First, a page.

Wednesday, March 2, 2011

"Carnival is dead. Long live Kanaval."

For all of its pumping music, beautiful dancing women, advertising, free t-shirts and fantastic paper mache artistry, Jacmel's Kanaval is intrinsically political.

The characters and costume partially betray their roots in medieval European carnival, but the Jacmellian masquerades are also a fusion of clandestine Vodou, ancestral memory, political satire and personal relevation. The lives of the indigenous Taino Indians, the slaves' revolt and more recently state corruption are all played out using drama and costume on Jacmel's streets... [Haitian culture] is a vibrant, living avatar for not only Haitian history, but for all our histories. - Leah Gordon
Smeared from head to toe with a vile concoction of cane syrup and powdered charcoal, they dart at the crowd, snarling like wild, rabid animals... They swing long hemp whips through the air in whistling arcs. Adorned with Beelzebub's horns, these demonic metaphors for the experience of slavery... are the [lanse kòd], the "rope-throwers" - Richard Fleming
These are the chaloska, "thick-lipped snaggletoothed personifications of dictatorship and torture," named after brutal military commander Charles Oscar, whose significance during kanaval changes each year according to popular perception of Haiti's political situation and its central players.
The form these characters will take each year; the emergence of new actors, and the messages they will spread might seem sublteties lost in the apparent chaos of the streets, but the political history of Haiti is always inscribed in its Carnivals... The masked theatre of Jacmel's kanaval is an annual opportunity to discuss the country's latest political skullduggery, its economic woes and environmental catastrophes, and the many military incursions it has suffered. - Fleming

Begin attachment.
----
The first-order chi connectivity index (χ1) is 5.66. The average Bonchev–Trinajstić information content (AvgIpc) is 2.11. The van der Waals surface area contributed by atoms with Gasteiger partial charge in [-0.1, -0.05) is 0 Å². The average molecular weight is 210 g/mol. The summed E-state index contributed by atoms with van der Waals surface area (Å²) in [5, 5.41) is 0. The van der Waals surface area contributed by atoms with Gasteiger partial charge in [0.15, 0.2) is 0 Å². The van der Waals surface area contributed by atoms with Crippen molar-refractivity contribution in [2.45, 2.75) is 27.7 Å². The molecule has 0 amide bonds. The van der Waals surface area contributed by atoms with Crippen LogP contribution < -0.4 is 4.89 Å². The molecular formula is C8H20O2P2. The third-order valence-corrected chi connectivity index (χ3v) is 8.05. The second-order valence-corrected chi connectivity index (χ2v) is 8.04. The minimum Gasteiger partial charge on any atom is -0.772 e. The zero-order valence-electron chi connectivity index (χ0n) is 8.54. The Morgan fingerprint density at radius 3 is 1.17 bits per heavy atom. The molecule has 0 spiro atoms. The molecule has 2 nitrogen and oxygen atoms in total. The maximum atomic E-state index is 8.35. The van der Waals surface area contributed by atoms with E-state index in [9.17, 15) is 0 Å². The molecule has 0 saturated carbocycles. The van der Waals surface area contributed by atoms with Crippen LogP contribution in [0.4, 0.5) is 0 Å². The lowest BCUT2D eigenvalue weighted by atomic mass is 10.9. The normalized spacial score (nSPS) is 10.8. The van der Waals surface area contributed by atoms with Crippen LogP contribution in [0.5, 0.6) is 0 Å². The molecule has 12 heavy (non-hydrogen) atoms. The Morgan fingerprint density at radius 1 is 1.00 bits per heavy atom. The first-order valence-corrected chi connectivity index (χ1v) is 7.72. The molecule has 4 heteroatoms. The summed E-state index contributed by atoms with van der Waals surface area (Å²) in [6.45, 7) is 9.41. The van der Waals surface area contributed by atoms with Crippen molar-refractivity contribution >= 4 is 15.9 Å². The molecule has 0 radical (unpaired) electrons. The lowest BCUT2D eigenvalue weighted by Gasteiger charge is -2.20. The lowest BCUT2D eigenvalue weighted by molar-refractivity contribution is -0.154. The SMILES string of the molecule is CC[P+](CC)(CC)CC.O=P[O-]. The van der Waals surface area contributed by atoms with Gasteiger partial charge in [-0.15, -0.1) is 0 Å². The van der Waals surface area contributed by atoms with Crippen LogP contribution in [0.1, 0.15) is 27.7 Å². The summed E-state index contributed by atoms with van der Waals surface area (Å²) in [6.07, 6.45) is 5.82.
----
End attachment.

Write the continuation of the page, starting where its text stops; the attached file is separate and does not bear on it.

Endyen, or Indians, represent the island's indigenous inhabitants, the Taino, exterminated by Spanish colonists at the beginning of this island's recorded history.
The Zel Mathurin (Wings of Mathurin), are winged devils that act out the battle between good and evil (pictured here with 3 paste, or pastors). They terrify children as caricatures of the demons that fight with the archangel St. Micheal (in blue).

Other revolving characters that make up the cast of Jacmel's kanaval are the lwa (vodou spirits), the ancestors, zombis, Yahweh (a savage beast that lives in the woods and gets whipped as he makes his way through the kanaval parade), trannies (traditionally to mock effeminate French colonial lords), prophets and saints, birds, animals and fantastical creatures of the imagination, traditional dancers, the comedic Jwif Eran (Wandering Jew), the members of a courtroom (judge, jury, prosecutor and defense and accused), the heroes of the Haitian revolution, caricatures and parodies of poverty, illness (this year, cholera), imperialism and current social issues, and last but not least... making their debut in 2011, heads advertising the local driving school:
 Death by cholera
 "Down with Violence"
 According to the artist, these masks juxtapose misery with peace
Foreign imperialism

There have been many times [2010 notwithstanding] that the future of Jacmel's Carnival has appeared unstable, but it continues to struggle and survive.... Carnival is dead, long live Kanaval. 

Kanaval is not dead. -Gordon

All italicized quotes in this post are from Leah Gordon's book of photography and oral history, Kanaval: Vodou, Politics and Revolution on the Streets of Haiti


nerkert said...

Wow - I learned a lot. Thanks for photos and text. Love you!

Rebecca said...

fantastic. thankful to see the kanaval streets plen.

laura said...

How amazingly expressive. Such sorrow, such beauty--such life.

caleb said...

great pics throughout, thanks for sharing and updating

Mambo Pat said...

Ben, I am a teacher and would like to use one of your photos in a presentation I am doing. Can you contact me please? Mesi anpil!
Pat Scheu


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